Of course, the opposite effect occurs during atomic fission.[3] Motion is emitted to the macrocosm (the surroundings of the fissioning atom, which includes adjacent atoms, the atmosphere, and, most importantly, the aetherosphere).[4] Without aether being present to receive that motion across the microcosmic boundary, we are left with the phantasmagorical image of energy flitting through Einstein’s perfectly empty space. This magical energy stuff is said by regressives to be similar to the mass from which it was derived. Of course, “energy” is neither matter nor motion; it is an equation.

Mass/energy Conversion

Once one accepts the reality of aether, the “conversion of mass into energy” is simple. Remember, mass is resistance to acceleration. As explained by neomechanics, this resistance is due to the motion of submicrocosms. It is why all microcosms must have submicrocosms infinitum and why there can be no finite, ultimate particle that gives mass to all things. The idea of massless particles is forbidden by neomechanics as well as the E=mc2 equation. The resistance produced by submicrocosms is best viewed as internal momentum (P=mv), which increases when submicrocosms receive impacts from across the microcosmic boundary (Figure 17). It is why a hot cup of tea temporarily has more mass than a cold one; it is why a hot leaf has more mass than a cold one.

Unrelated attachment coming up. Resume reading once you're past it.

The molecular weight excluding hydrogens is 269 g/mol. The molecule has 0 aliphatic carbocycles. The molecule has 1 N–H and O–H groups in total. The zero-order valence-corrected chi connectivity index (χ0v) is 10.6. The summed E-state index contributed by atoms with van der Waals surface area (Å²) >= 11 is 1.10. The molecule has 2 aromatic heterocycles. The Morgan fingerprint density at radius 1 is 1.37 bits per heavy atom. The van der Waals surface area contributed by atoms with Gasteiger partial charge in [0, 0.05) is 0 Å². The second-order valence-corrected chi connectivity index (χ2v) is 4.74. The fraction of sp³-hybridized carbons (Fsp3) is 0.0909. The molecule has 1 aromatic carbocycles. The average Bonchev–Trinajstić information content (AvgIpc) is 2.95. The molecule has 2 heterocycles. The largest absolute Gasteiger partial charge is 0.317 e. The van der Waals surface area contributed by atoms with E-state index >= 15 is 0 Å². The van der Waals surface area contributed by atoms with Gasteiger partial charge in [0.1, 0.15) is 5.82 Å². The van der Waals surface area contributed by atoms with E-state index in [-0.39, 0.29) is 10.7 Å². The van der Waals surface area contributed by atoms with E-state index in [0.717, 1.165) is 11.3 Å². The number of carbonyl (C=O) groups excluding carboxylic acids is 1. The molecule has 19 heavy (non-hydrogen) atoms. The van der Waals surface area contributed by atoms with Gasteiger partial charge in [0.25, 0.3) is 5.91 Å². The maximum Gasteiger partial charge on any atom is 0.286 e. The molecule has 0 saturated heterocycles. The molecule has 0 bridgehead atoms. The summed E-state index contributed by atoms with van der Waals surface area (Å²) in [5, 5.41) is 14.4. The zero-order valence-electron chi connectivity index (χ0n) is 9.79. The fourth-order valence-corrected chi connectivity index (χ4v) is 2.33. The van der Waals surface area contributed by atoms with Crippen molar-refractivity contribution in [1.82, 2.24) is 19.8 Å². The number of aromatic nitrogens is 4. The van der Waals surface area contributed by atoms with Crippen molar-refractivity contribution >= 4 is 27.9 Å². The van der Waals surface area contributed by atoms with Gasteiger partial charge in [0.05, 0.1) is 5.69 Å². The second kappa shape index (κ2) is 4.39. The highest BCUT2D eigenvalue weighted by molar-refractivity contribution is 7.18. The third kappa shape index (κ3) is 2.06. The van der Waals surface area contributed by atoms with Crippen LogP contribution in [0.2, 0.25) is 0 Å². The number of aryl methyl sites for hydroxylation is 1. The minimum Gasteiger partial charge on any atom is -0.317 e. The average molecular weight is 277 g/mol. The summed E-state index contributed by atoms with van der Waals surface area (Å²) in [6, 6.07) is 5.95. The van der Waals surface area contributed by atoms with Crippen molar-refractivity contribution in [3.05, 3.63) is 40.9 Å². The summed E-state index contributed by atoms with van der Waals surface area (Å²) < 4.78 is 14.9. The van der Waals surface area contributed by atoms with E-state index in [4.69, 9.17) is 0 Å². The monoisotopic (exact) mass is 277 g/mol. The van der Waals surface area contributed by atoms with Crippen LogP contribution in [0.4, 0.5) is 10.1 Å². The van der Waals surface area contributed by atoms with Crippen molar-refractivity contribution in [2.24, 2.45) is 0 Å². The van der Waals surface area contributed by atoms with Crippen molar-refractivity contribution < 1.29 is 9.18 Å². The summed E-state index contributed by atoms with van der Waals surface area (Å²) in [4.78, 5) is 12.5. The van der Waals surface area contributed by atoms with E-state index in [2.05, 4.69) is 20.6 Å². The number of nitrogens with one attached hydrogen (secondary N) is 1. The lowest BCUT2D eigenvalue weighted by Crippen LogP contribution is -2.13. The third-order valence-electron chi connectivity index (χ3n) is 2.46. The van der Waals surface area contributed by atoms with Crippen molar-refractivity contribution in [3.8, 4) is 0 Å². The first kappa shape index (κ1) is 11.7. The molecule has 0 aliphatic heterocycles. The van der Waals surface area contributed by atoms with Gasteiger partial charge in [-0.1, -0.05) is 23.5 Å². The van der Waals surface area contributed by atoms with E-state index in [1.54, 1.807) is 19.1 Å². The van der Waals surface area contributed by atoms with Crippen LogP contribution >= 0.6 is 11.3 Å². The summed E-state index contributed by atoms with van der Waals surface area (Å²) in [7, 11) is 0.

Again, the reverse process occurs during the emission of motion. Mass decreases during cooling because internal motion is transmitted to the environment, whether it is the atmosphere, the aetherosphere, or your finger. So all we are seeing with these mass/energy conversions are simple reflections of the locations and motions of things. They describe absorption and emission of motion per Newton's Second Law of Motion. The phenomena do not change just because they occur across the microcosmic boundary. There is no such thing as “mass” (it’s a measurement); there is no such thing as “energy” (it’s a measurement).

In conclusion, be reminded of all this the next time you look at a plant undergoing photosynthesis. Our wonderful Sun is emitting a special kind of motion that travels to Earth as waves in the aether. These waves, like the waves produced by sound, occur in a medium filled with particles experiencing short-range motion sufficient to accelerate the constituents of microcosms necessary for our survival.]

[1] Ricker, H.H., 2015, The origin of the equation E=mc^2, Accessed 20171022 [http://go.glennborchardt.com/Ricker15mc2origin]. [The true author of this quote is unclear. It was not Ricker. More info at: http://go.glennborchardt.com/emc2origin in the Einstein section].
[2] Borchardt, Glenn, 2017, Infinite Universe Theory: Berkeley, California, Progressive Science Institute, 349 p. [http://go.glennborchardt.com/IUTebook].
[3] Borchardt, Glenn, 2009, The physical meaning of E=mc2, Proceedings of the Natural Philosophy Alliance: Storrs, CN, v. 6, no. 1, p. 27-31 [10.13140/RG.2.1.2387.4643]. [My most popular publication, with 4,733 reads on ResearchGate.net].
[4] Borchardt, 2017, ibid, Figure 19.